As a case in point, Don commented on an old story about how King Christian X of Denmark donned the yellow star badges on behalf of the Danish Jews and the rest of the Danish community also wore the yellow star badges so the Nazis could not distinguish who was Jewish from those who weren’t. As Don mentioned in one of his articles:
- The story gained considerable currency with the publication of Exodus by the novelist Leon Uris, but the story was not a true one. In fact, through most of the German occupation, Denmark's government was permitted to run the country's internal affairs. Although the Germans suggested that anti-Jewish measures be enacted by the Danes—including a requirement that Jews wear the yellow stars—the Danes steadfastly refused. Therefore, Danish Jews never wore the yellow star and there was never any reason for Christian X to do so either.
In the interest of clarity, here is the passage Don alluded to from Uris’ Exodus:
- The King has said that one Dane is exactly the same as the next Dane. He himself will wear the first Star of David and he expects that every loyal Dane will do the same." The next day in Copenhagen almost the entire population wore arm bands showing a Star of David. The following day the Germans rescinded the order.”
With due respect to Don Harrison’s fine observation, I wish to approach this “mythical” account from an altogether different perspective. As I mentioned in the beginning of this article, myths—no matter how strange they may seem—often have elements that are grounded in historical fact. According to the Danish historian, Bo Lidegaard a Danish historian in his book, “Countrymen: The untold story of how Denmark’s Jews escaped the Nazis, of the courage of their fellow Danes—and of the extraordinary role of the SS”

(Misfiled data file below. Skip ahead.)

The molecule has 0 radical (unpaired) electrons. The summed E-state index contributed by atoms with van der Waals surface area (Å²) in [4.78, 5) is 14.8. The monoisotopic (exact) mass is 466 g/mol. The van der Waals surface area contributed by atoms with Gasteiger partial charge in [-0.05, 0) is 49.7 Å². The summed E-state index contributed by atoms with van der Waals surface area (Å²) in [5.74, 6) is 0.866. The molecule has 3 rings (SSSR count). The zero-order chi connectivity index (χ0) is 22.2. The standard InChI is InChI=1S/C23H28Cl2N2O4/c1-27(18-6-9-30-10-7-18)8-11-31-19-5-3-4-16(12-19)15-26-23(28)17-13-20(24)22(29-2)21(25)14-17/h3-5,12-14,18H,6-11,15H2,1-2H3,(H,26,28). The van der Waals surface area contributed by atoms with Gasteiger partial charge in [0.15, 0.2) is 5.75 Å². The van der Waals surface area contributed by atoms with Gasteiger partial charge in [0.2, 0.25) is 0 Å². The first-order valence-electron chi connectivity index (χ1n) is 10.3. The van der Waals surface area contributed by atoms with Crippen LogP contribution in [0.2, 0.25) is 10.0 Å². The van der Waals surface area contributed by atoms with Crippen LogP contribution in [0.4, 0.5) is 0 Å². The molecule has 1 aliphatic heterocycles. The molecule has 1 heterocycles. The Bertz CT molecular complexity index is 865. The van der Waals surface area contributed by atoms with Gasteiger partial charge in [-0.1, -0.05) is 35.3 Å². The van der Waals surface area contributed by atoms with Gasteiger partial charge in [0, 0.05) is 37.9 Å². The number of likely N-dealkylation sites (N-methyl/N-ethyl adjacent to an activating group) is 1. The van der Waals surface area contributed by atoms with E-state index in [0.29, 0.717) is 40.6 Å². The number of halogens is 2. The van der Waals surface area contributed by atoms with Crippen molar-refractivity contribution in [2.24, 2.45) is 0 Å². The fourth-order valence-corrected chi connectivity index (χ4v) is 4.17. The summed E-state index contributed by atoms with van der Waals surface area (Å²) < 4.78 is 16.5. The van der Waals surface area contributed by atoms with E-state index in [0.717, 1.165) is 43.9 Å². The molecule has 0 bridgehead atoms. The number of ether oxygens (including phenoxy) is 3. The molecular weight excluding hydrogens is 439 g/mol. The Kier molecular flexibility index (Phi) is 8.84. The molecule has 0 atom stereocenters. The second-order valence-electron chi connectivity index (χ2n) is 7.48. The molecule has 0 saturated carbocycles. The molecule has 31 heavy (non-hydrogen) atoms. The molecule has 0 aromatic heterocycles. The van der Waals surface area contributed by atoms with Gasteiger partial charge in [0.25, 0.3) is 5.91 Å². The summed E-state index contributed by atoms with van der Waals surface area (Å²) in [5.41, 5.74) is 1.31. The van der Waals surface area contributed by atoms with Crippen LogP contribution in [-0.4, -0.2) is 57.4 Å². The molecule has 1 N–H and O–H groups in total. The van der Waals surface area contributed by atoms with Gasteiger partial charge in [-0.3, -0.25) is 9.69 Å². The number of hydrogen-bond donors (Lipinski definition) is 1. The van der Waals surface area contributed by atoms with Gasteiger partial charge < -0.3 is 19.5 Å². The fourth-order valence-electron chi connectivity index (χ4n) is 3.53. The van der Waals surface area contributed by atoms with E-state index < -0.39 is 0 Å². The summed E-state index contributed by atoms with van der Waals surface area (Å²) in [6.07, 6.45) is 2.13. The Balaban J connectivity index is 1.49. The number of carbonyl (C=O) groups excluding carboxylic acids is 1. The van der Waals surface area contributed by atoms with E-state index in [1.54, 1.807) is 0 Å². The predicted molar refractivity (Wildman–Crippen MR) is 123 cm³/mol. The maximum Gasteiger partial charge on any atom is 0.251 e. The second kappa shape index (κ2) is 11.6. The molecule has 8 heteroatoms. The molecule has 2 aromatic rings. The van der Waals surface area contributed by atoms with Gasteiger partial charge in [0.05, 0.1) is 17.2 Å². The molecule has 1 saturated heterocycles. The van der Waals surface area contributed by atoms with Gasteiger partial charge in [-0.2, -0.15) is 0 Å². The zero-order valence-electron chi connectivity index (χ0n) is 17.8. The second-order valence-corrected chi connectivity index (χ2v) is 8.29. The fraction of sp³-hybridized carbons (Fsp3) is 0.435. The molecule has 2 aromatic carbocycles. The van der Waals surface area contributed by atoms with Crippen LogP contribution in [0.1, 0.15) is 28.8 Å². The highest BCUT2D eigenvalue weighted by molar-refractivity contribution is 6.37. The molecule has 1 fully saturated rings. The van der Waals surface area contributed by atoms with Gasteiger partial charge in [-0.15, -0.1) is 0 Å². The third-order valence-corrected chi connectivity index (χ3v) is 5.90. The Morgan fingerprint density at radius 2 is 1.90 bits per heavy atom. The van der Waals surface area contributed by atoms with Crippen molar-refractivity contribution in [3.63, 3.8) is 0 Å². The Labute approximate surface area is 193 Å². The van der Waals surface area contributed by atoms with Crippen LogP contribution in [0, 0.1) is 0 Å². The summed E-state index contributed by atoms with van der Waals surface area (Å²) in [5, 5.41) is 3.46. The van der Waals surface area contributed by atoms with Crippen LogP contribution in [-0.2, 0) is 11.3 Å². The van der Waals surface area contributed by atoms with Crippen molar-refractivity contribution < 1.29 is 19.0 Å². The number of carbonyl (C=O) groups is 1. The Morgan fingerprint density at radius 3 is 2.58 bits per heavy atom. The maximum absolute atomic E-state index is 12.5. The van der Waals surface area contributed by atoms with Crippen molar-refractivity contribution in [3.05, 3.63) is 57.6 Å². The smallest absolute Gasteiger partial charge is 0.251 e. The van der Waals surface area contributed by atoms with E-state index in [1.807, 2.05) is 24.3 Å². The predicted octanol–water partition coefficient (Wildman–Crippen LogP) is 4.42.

At the very beginning of the book, he shows a political Danish cartoon that appeared in one of the Göteborg Trade and Maritime Journal newspapers in April of 1940 depicting how King Christian rode through the streets of Copenhagen wearing the yellow star in defiance of Nazi demands that the Jews do so.
The cartoon shows, according to Lidegaard:
- “the Danish prime minister, Thorvald Stauning, in an overcoat, in thoughtful conversation with King Christian, easily recognizable by his riding boots and uniform. In the caption Stauning asks: “What shall we do, Your Majesty, if Scavenius says that our Jews also have to wear yellow stars?” The king replies: “Then we’ll probably all wear yellow stars”—an almost literal transcription of an interview King Christian had had with Acting Prime Minister Vilhelm Buhl four months earlier. The fact that the tenacious myth is rooted in a real conversation has only been revealed recently, as the handwritten diary notes made by the king were made accessible to historians. Even if King Christian was prepared to do so, he did not ride through the streets of Copenhagen wearing the yellow star; in fact, no one in Denmark was required to wear it.